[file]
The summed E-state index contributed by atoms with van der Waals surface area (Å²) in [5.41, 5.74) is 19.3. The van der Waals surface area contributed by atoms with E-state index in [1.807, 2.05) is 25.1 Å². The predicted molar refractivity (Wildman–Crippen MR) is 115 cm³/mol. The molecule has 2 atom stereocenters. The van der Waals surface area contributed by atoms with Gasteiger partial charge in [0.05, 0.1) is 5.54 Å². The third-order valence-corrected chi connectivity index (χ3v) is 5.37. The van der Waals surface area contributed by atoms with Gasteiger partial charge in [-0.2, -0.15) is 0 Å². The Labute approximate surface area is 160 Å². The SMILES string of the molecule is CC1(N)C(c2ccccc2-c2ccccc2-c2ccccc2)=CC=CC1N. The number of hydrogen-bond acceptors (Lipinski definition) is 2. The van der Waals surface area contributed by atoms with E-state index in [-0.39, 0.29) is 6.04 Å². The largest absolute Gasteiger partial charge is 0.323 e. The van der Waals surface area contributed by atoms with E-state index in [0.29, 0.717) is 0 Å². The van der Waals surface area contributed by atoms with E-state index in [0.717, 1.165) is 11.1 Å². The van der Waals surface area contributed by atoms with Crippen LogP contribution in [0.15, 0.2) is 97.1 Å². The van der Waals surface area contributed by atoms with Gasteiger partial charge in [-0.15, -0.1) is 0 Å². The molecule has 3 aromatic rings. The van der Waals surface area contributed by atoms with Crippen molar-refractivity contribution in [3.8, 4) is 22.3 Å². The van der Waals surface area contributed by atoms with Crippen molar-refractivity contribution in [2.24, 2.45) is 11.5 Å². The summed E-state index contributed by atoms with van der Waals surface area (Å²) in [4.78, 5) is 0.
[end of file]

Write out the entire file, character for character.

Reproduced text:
The summed E-state index contributed by atoms with van der Waals surface area (Å²) in [5.41, 5.74) is 19.3. The van der Waals surface area contributed by atoms with E-state index in [1.807, 2.05) is 25.1 Å². The predicted molar refractivity (Wildman–Crippen MR) is 115 cm³/mol. The molecule has 2 atom stereocenters. The van der Waals surface area contributed by atoms with Gasteiger partial charge in [0.05, 0.1) is 5.54 Å². The third-order valence-corrected chi connectivity index (χ3v) is 5.37. The van der Waals surface area contributed by atoms with Gasteiger partial charge in [-0.2, -0.15) is 0 Å². The Labute approximate surface area is 160 Å². The SMILES string of the molecule is CC1(N)C(c2ccccc2-c2ccccc2-c2ccccc2)=CC=CC1N. The number of hydrogen-bond acceptors (Lipinski definition) is 2. The van der Waals surface area contributed by atoms with E-state index in [-0.39, 0.29) is 6.04 Å². The largest absolute Gasteiger partial charge is 0.323 e. The van der Waals surface area contributed by atoms with E-state index in [0.29, 0.717) is 0 Å². The van der Waals surface area contributed by atoms with E-state index in [0.717, 1.165) is 11.1 Å². The van der Waals surface area contributed by atoms with Crippen LogP contribution in [0.15, 0.2) is 97.1 Å². The van der Waals surface area contributed by atoms with Gasteiger partial charge in [-0.15, -0.1) is 0 Å². The molecule has 3 aromatic rings. The van der Waals surface area contributed by atoms with Crippen molar-refractivity contribution in [3.8, 4) is 22.3 Å². The van der Waals surface area contributed by atoms with Crippen molar-refractivity contribution in [2.24, 2.45) is 11.5 Å². The summed E-state index contributed by atoms with van der Waals surface area (Å²) in [4.78, 5) is 0.